In Seth Godin’s most inspiring book, he challenges readers to find the courage to treat their work as a form of art
Everyone knows that Icarus’s father made him wings and told him not to fly too close to the sun; he ignored the warning and plunged to his doom. The lesson: Play it safe. Listen to the experts. It was the perfect propaganda for the industrial economy. What boss wouldn’t want employees to believe that obedience and conformity are the keys to success?
But we tend to forget that Icarus was also warned not to fly too low, because seawater would ruin the lift in his wings. Flying too low is even more dangerous than flying too high, because it feels deceptively safe.
The safety zone has moved. Conformity no longer leads to comfort. But the good news is that creativity is scarce and more valuable than ever. So is choosing to do something unpredictable and brave: Make art. Being an artist isn’t a genetic disposition or a specific talent. It’s an attitude we can all adopt. It’s a hunger to seize new ground, make connections, and work without a map. If you do those things you’re an artist, no matter what it says on your business card.
Godin shows us how it’s possible and convinces us why it’s essential.
|Publisher:||Penguin Publishing Group|
|Product dimensions:||5.90(w) x 8.48(h) x 0.88(d)|
|Age Range:||18 Years|
About the Author
Seth Godin is the author of more than a dozen bestsellers that have changed the way people think about marketing, leadership, and change, including Permission Marketing, Purple Cow, All Marketers Are Liars, Small is the New Big, The Dip, Tribes, Linchpin, and Poke the Box. He is also the founder and CEO of Squidoo.com and a very popular lecturer. He writes one of the most influential business blogs in the world at SethGodin.com.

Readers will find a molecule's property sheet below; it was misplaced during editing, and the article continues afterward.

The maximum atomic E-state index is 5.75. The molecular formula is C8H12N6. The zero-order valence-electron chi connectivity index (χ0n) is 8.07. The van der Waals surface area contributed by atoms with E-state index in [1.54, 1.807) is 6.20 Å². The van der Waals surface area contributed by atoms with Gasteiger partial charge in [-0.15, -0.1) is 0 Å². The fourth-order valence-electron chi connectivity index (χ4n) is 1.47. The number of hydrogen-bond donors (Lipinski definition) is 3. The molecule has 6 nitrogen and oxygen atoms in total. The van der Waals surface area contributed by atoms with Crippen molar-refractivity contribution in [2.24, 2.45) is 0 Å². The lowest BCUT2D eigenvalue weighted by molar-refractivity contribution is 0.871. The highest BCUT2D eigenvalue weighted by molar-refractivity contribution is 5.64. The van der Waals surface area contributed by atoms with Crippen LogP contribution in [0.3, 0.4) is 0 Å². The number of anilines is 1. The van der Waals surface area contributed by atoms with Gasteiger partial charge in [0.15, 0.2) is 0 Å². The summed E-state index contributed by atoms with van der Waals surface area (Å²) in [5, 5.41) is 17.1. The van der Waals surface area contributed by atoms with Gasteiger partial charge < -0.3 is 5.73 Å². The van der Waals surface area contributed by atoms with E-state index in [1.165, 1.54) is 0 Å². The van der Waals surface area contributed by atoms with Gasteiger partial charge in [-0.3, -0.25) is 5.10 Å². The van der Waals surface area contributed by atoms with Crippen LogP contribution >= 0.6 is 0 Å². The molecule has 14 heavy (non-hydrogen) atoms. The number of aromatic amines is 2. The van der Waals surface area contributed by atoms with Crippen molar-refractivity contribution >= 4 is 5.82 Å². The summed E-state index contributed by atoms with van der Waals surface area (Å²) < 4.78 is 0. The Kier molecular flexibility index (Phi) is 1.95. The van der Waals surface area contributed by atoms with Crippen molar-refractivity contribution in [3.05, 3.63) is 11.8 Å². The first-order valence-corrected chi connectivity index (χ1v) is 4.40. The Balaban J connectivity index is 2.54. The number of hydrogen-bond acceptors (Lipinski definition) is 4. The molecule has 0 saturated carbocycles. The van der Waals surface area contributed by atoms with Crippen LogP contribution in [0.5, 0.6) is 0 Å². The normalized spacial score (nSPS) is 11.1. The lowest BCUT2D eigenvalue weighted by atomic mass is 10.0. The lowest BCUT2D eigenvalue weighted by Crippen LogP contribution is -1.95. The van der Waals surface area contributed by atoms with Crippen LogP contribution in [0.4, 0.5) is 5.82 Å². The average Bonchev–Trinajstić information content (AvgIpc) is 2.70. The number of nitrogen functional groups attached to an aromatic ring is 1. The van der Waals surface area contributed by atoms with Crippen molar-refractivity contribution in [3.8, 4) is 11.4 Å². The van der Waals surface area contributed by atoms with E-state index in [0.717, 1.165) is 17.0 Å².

Table of Contents
Part 0 Art, the Comfort Zone, and the Chance of a Lifetime 1
Art is the truly human act of creating something new that matters to another person. The only refuge left, the only safe path, is to be the one who makes art.
Part 1 The Connection Economy Demands That We Create Art 20
The industrial age had little use for art because it decreased productivity for the organized factory. That age is ending, and we need to clean out the cruft it leaves behind and build something more valuable in its place.
Part 2 Myths, Propaganda, and Kamiwaza 73
The gods are us, yet we've been fooled into thinking we have no right to act as they do.
Part 3 Grit and Art and the Work That's Worth Doing 108
The path available to us is to gum up the works, stand firm, and pick ourselves.
Part 4 Shame, Vulnerability, and Being Naked 117
Of course it's difficult and frightening. When we do art, we put ourselves at risk, because risk is part of what makes it art.
Part 5 To Make Art, Think Like an Artist. To Connect, Be Human. 143
More than eighty-seven ideas to chew on.
Appendix 1 True-Life Stories of Fourteen Real Artists 221
Could be you.
Appendix 2 V Is for Vulnerable: An Artist's Abecedary 235
An alphabet for artists.